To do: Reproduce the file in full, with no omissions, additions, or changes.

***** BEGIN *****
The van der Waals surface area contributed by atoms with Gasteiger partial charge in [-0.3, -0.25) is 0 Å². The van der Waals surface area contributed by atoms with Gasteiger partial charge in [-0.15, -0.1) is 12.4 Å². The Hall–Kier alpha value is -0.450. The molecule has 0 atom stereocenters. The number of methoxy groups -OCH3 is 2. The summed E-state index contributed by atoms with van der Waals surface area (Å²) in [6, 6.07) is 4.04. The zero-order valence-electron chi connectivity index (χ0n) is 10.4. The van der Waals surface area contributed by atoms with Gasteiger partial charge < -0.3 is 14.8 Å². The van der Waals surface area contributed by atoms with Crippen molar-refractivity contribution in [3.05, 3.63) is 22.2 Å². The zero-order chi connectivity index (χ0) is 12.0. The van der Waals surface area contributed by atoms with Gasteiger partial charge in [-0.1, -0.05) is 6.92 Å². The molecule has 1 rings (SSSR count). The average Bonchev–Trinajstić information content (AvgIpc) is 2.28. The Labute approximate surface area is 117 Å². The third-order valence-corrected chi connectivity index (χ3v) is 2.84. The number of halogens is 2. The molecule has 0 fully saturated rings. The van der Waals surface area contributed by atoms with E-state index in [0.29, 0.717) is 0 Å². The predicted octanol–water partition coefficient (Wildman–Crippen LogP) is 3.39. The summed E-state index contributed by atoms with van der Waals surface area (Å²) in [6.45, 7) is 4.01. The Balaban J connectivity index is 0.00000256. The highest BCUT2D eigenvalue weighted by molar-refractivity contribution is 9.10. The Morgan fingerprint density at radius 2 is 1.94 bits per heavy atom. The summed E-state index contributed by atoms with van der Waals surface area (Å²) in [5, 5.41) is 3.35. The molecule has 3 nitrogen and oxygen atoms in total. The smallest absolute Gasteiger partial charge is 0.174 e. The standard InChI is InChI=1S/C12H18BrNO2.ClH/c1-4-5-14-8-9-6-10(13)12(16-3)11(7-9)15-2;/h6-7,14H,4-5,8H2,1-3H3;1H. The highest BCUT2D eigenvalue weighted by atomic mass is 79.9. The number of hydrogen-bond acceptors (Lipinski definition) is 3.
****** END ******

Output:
The van der Waals surface area contributed by atoms with Gasteiger partial charge in [-0.3, -0.25) is 0 Å². The van der Waals surface area contributed by atoms with Gasteiger partial charge in [-0.15, -0.1) is 12.4 Å². The Hall–Kier alpha value is -0.450. The molecule has 0 atom stereocenters. The number of methoxy groups -OCH3 is 2. The summed E-state index contributed by atoms with van der Waals surface area (Å²) in [6, 6.07) is 4.04. The zero-order valence-electron chi connectivity index (χ0n) is 10.4. The van der Waals surface area contributed by atoms with Gasteiger partial charge < -0.3 is 14.8 Å². The van der Waals surface area contributed by atoms with Crippen molar-refractivity contribution in [3.05, 3.63) is 22.2 Å². The zero-order chi connectivity index (χ0) is 12.0. The van der Waals surface area contributed by atoms with Gasteiger partial charge in [-0.1, -0.05) is 6.92 Å². The molecule has 1 rings (SSSR count). The average Bonchev–Trinajstić information content (AvgIpc) is 2.28. The Labute approximate surface area is 117 Å². The third-order valence-corrected chi connectivity index (χ3v) is 2.84. The number of halogens is 2. The molecule has 0 fully saturated rings. The van der Waals surface area contributed by atoms with E-state index in [0.29, 0.717) is 0 Å². The predicted octanol–water partition coefficient (Wildman–Crippen LogP) is 3.39. The summed E-state index contributed by atoms with van der Waals surface area (Å²) in [6.45, 7) is 4.01. The Balaban J connectivity index is 0.00000256. The highest BCUT2D eigenvalue weighted by molar-refractivity contribution is 9.10. The Morgan fingerprint density at radius 2 is 1.94 bits per heavy atom. The summed E-state index contributed by atoms with van der Waals surface area (Å²) in [5, 5.41) is 3.35. The molecule has 3 nitrogen and oxygen atoms in total. The smallest absolute Gasteiger partial charge is 0.174 e. The standard InChI is InChI=1S/C12H18BrNO2.ClH/c1-4-5-14-8-9-6-10(13)12(16-3)11(7-9)15-2;/h6-7,14H,4-5,8H2,1-3H3;1H. The highest BCUT2D eigenvalue weighted by atomic mass is 79.9. The number of hydrogen-bond acceptors (Lipinski definition) is 3.